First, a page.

Yog runs to me with urgency and purpose in his stride, his chubby legs trying to keep pace with the thoughts running in his mind. Concern is evident all over his red face. I am certain he has a very important matter to discuss with me. Huffing, he exclaims, “Big boys are beating small children on the road. I told them to stop but they are not listening.” I sigh. Not again. Why do boys fight? Calmly, I tell Yog, “You did a good thing by telling them not to fight. I am happy that you didn’t get into the fight, yourself.” Yog’s expression quickly changed from concern to frustration. I assumed he was looking for a different response. Without wasting another second, he ran inside to speak to his father. Minutes later, he rushed past me again with a stronger urgency and purpose, shouting over his shoulder for my information, “Papa told me to go and beat the big boys!” My jaw dropped as I fathomed the consequences.
I don’t need to elaborate on what happened next. I never got a chance to know who won the fight. My mind was in shock at how my little boy and my very own husband resorted to violence. I hate violence. I always believe peace can be achieved through constructive dialogue. I now know that the men in my family tend to disagree with me on the same.
Today, I had an opportunity of catching up with a childhood friend. We were both laughing at stories of our children. Especially, how her 4 year old daughter roughs up boys in her class to get to what she wants. My friend was concerned about her daughters behavior, but I really couldn’t have been happier to hear this, given my own recent experiences. Since the experience with Yog beating big boys on the road, I have learnt to accept physical violence as a form of natural expression and an essential trait that kids should be comfortable with. While peaceful dialogue should be the first choice, children should also be comfortable with physically standing up against abuse and defending themselves or someone who needs protection.
Given the genetic make up of men, I think, this trait comes easier to majority of the men. I, for one, grew up in a family of 4 women. We had no brothers, fathers or uncles who mentored us. I went to an all girls school and an all girls college. Fortunately for me, even in the family that I married, aggression of any kind, is non-existent. As a result, I had never witnessed or participated in any physical form of aggression till little Yog came into my life. By default, my instincts told me to change him, to tell him that violence is bad. Fortunately, he was able to teach me an important lesson before I could teach him much. I learnt from Yog that violence isn’t always bad. After all, it is a natural instinct to protect oneself and survive.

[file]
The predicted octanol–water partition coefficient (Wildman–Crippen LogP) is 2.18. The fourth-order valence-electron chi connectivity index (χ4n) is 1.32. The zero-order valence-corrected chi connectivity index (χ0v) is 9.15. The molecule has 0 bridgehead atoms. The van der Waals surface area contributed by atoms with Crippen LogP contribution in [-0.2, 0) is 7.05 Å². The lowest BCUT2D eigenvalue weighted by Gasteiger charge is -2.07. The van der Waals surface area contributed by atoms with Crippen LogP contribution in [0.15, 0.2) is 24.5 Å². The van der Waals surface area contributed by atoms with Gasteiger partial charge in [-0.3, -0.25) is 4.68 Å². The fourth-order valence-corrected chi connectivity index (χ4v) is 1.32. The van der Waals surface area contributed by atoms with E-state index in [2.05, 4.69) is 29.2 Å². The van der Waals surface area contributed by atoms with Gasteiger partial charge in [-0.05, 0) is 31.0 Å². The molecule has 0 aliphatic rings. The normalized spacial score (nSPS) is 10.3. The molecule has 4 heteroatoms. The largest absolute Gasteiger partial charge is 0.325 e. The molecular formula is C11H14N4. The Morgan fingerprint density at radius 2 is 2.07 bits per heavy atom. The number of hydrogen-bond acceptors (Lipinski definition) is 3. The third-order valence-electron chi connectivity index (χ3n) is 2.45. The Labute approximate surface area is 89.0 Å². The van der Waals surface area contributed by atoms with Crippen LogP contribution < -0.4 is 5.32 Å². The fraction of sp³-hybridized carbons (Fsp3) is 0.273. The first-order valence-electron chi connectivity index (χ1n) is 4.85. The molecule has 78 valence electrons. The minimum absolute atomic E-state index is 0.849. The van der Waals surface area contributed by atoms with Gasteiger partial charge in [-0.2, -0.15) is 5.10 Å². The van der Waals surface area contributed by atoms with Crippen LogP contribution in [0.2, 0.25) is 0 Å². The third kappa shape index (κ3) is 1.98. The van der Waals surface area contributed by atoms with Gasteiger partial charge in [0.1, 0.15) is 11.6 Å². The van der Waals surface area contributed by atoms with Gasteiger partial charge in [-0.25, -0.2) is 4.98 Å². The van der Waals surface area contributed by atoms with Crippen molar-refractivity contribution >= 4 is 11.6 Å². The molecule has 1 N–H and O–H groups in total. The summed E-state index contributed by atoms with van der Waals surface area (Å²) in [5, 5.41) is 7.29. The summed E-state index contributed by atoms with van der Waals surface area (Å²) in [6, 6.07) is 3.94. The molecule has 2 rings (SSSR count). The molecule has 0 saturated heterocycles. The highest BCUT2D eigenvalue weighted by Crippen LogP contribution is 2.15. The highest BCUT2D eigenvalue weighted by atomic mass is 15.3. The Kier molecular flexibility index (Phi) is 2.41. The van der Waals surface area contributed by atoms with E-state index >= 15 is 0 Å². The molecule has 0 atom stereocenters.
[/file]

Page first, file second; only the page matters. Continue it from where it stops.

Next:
As we marveled at how kids these days fend for themselves, my friend also told me the story of how her elder brother had gifted her a hockey stick as soon as she got her first Kinetic scooter. He also said, “Sister, you need to hit only in two places to get the results!”. We laughed out loud recollecting the story. Later, driving back home, I thought about the story and wished someone in my life had also gifted me a Hockey stick. I wished I also knew there were things like a Hockey stick I could use to keep myself safe in my growing years. Till date, most of my self defense mechanisms simply include running for safety or calling for help. Today, I appreciated the true value of having a Big Brother and more so of a Hockey Stick.
I still believe, life is all about balance and fine choices. While my daughter is a Taekwondo Champion, I still teach her to use physical violence as her last resort. I still believe dialogue can solve most situations. However, I have also learnt that dialogue works better when both parties know that the other party cannot be simply subdued into consent. While we should be trained and ready to use physical aggression at any time, we should know to restrain ourselves and use it as a last resort.
Lastly, go ahead and gift your version of a hockey stick to your loved ones. I pray that no one ever feels the need to use a hockey stick for protection, but in case they do, they should never end up being a victim, just because one of us didn’t gift it to them in time.